“The current mission of the (Brunswick County Sheriff’s Office) marine patrol, as it relates to abandoned and derelict vessels, is to monitor boats that are discovered at anchor to avoid further abandoned boats,” he said. “This is done daily as part of the normal marine patrol activities.”
There are a handful of situations that would warrant boats to be tagged and monitored: if the boat is anchored or moored in the waterways for 10 days or more; is within 75 feet of another vessel; is aground, capsized, sinking or sunk or in danger of the previous; and if the vessel appears to be neglected and unfit to be used for navigation as intended.
Vessels will also be tagged and monitored when not displaying a Coast Guard-approved anchor light while at anchor after sunset or a valid state registration or Coast Guard-documented number.
Highsmith said that in the year and a half since the ordinance was put in place, the number of abandoned and derelict boats has been substantially reduced.
“The process to get an ordinance enacted and a fully functioning program in place is challenging. There was a substantial financial commitment by the county manager and commissioners to remove a number of boats so that owners were convinced that we were serious. Maintenance of the program, however, is extremely reasonable,” Highsmith said.
“Boat owners are now aware or quickly learn that mooring and leaving boats unattended is no longer an acceptable practice,” he said, adding that communication between vessel owners and maritime law enforcement, including the county sheriff’s office, Marine Fisheries and the Coast Guard, and compliance have greatly improved.
There has been positive response to the ordinance and decrease in vessels in the waterways, Highsmith said. “The boating public has expressed appreciation for the reduction of vessels that create navigation challenges. The citizens with waterfront properties have expressed appreciation (for) the reduction of vessels that create an eyesore to the community. Travelers who use popular anchorages have expressed appreciation for the increased safety and space available for overnight transient vessels and day recreation boaters.”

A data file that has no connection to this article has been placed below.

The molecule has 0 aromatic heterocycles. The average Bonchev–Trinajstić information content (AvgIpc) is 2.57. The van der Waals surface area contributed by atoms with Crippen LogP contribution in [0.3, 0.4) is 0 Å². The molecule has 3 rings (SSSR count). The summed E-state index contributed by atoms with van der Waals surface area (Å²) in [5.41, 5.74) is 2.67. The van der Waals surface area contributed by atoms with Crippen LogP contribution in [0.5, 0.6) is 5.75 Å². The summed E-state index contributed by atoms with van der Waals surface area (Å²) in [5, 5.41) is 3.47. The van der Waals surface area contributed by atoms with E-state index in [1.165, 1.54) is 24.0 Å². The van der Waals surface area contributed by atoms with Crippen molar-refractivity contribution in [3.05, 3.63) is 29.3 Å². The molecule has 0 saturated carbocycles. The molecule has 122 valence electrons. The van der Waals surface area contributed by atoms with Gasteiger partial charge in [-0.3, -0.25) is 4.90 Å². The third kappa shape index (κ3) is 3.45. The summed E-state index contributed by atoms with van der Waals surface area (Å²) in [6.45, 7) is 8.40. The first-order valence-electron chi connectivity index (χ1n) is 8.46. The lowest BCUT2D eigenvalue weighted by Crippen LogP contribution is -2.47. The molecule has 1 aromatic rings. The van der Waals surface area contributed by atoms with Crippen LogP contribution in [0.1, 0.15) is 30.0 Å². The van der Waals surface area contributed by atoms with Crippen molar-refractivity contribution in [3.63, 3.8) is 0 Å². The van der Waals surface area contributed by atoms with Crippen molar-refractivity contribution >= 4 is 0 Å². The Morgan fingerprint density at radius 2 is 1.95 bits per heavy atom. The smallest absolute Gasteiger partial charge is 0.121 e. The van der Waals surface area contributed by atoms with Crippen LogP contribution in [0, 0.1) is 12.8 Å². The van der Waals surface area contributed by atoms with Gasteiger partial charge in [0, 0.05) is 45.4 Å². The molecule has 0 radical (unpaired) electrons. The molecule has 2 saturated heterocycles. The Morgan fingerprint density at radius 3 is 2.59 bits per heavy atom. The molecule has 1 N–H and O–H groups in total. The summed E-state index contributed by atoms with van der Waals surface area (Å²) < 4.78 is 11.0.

During hurricanes, owners tend to seek safe harbor for the vessels in a protected anchorage, Highsmith explained, adding that there was an in increase in mooring in the creek adjacent to Fish Factory Road during Florence though most of the vessels moored for the storm were removed immediately after the storm.
“Two vessels remain unattended and we are following the ordinance to monitor and encourage the owners to remove the vessels,” said Highsmith.
The Lockwood Folly River was a safe harbor for many commercial fishing vessels during the storm. All of them were removed and returned to their docks when it was safe to navigate.
“Only one vessel, which was a private cabin vessel, sunk while at its mooring on the side of the river. Brunswick County Sheriff’s Office is in communication with the owner to resolve this situation,” Highsmith said.
He said several steps must be taken before a vessel may be relocated, starting with giving the owner 10 days to respond with a plan to repair or remove the vessel after the boat has been posted as a derelict vessel or a vessel in danger of sinking. The owner then has 20 days to move forward with the plan and complete removal. If there’s no response from the owner or the removal or repair is not completed within 30 days of initial posting, the boat will be tagged and documented as abandoned.
Attempts to contact the owner are made by phone, delivering or posting a notice at the owner’s residence, and certified mail by Brunswick County Sheriff’s office Marine Patrol. If all attempts to contact the owner are unsuccessful, the vessel will be deemed abandoned and sold at public auction. The highest bidder is presented a sheriff’s bill of sale that can be presented to the North Carolina Wildlife Division to enable them to register the vessel.